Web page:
8 1/2, Art Forms of Nature, August Rodin, Ernst Haeckel, Federico Fellini, Frederic V. Grunfeld, Fritz Goro, Honore de Balzac, Ivan Turgenev, James I of England, James VI of Scotland, John Kenyon, Otte e Mezzo, Radiolaria, Scotland, Sculpture, Stanley Kauffmann, Stephen Jay Gould
More from Spring 1976!
That is the surface of 8½. But the film is carried forward in surface and depth, in a tapestry of the real and the non real (if we use real to mean the present waking moment). Three kinds of nonreality weave around and intersect the bare outline above: Guido’s dreams, daydreams and memories. He spends about as much time out of present reality as in it…We see enough of Guido’s past to understand some of his fixations and aversions; we see enough of his dreams to understand his fears and desires; we see enough of his daydreams to understand why he is an artist and just what the solaces and limitations of his art can be.
The artist becomes the subject. This mode has long survived the formal romantic era, has survived realism and naturalism, has in fact become intensified in our century. Many film exemplify this, but none so thoroughly as 8½. It is the quintessence of romanticism in the most serious sense: the artist as pilgrim, as both warrior and battlefield.
A note at the end shows how things were before home video: ‘A 16mm print of 8½, in Italian with English subtitles, can be rented from CCM Films, 34 MacQuesten Parkway South, Mount Vernon, New York, 10550.’
Compared with his glamorous and strong-willed predecessor Elizabeth I, James was not an effective ruler. He lacked the Tudor genius for self-advertisement and self-projection; he was basically a timorous man, not given to bold decisions and too set in his ways to initiate reforms…The major causes of the rebellion of 1642 were already present, and had been for several generations, and only a wholly original genius could have averted a crisis. James was not that original genius; but he was an intelligent and experienced ruler, competent and wise enough to avoid confrontations that Charles I later seemed to welcome.
Kenyon describes James’ view of the role of the king:
James had the highest opinion of that office; he showed it in a thousand utterances, as well as in his writings. But to suppose, with one historian, that his concept of monarchy was ‘one of the fundamental causes of the constitutional revolution of the net three quarters of a century’ is patently ridiculous. The divine right of kings was the basic, prescribed teaching of the Church of England, and had been vigorously if not so volubly practiced by unimpeachable heroes of the previous age. When James told Parliament ‘Kings are, in the Word of God itself, called gods, as being his lieutenants and vice-regents on earth, and furnished with some sparkles of the Divinity,’ he was not expounding anything original.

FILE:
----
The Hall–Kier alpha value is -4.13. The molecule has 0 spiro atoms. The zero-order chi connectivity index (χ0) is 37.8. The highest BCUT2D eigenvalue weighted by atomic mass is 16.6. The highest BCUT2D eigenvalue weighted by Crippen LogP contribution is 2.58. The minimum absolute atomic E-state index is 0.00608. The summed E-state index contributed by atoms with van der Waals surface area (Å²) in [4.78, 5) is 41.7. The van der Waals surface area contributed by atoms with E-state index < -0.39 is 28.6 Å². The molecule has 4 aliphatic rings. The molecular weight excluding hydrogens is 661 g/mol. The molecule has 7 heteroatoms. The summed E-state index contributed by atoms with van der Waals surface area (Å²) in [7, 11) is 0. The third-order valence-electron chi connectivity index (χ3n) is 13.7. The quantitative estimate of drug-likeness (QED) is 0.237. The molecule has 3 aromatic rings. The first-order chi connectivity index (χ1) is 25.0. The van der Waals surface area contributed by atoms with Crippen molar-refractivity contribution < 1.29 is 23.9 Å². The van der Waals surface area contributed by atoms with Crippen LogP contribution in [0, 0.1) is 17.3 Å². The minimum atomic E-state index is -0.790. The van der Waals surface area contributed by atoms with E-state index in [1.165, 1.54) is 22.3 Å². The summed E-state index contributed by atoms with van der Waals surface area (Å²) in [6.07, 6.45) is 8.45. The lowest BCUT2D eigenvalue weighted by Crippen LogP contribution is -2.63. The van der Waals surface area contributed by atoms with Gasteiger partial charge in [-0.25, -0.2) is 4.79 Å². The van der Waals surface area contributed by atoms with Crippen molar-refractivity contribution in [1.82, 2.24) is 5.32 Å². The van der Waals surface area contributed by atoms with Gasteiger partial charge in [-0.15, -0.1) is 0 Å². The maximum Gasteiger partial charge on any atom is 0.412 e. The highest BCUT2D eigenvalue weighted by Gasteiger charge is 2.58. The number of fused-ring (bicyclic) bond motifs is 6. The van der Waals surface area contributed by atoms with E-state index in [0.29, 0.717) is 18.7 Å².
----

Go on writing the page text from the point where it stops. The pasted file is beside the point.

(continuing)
In ‘The Stately Mansions of the Radiolaria‘ Stephen Jay Gould writes about single-celled organisms that stretch back 600 million years. Most nonvertebrate marine mammals build shells of calcium carbonate:
The Radiolaria, however, along with a small group of ‘glass’ sponges and the diatoms…build their hard parts of silica, a mineral with the same chemical composition as quartz and glass, which rarely occurs in inorganic matter.
Gould also writes about the German evolutionist Ernst Haeckel, ‘the Thomas Huxley of Germany’, whose Art Forms of Nature devoted ten plates to radiolarians. But Gould points out that ‘Haeckel was so convinced of the unerring geometric regularity of radiolarian parts that he drew many perfect symmetries not quite attained by the real beasts’:
In ‘Rodin’s Balzac‘, Frederic V. Grunfeld writes about the struggle and controversy the sculptor had with what he regarded as his greatest work:
Auguste Rodin‘s sculpture of Honoré de Balzac is an imaginary figure, sculptured half a century after the writer’s death. Yet it stands there with an imperturbable authority that instantly establishes this Balzac as the definitive Balzac – the image that comes to mind when we wander through some immense part of that immense literary landscape, The Human Comedy. Not that it is a conventionally heroic monument: the monk’s robe is a dressing gown with empty sleeves, carelessly thrown over his shoulders; the feet, poised in mid-shuffle, are clad in what appear to be slippers. Even the roughhewn surface suggests that this is a workman-sculptor’s tribute to a workman-writer; Balzac as Prometheus, but corpulent and ink-stained, a morning-after Prometheus. ‘I had to show Balzac laboring in his study,’ Rodin explained, ‘his hair in disorder, his eyes lost in a dream.’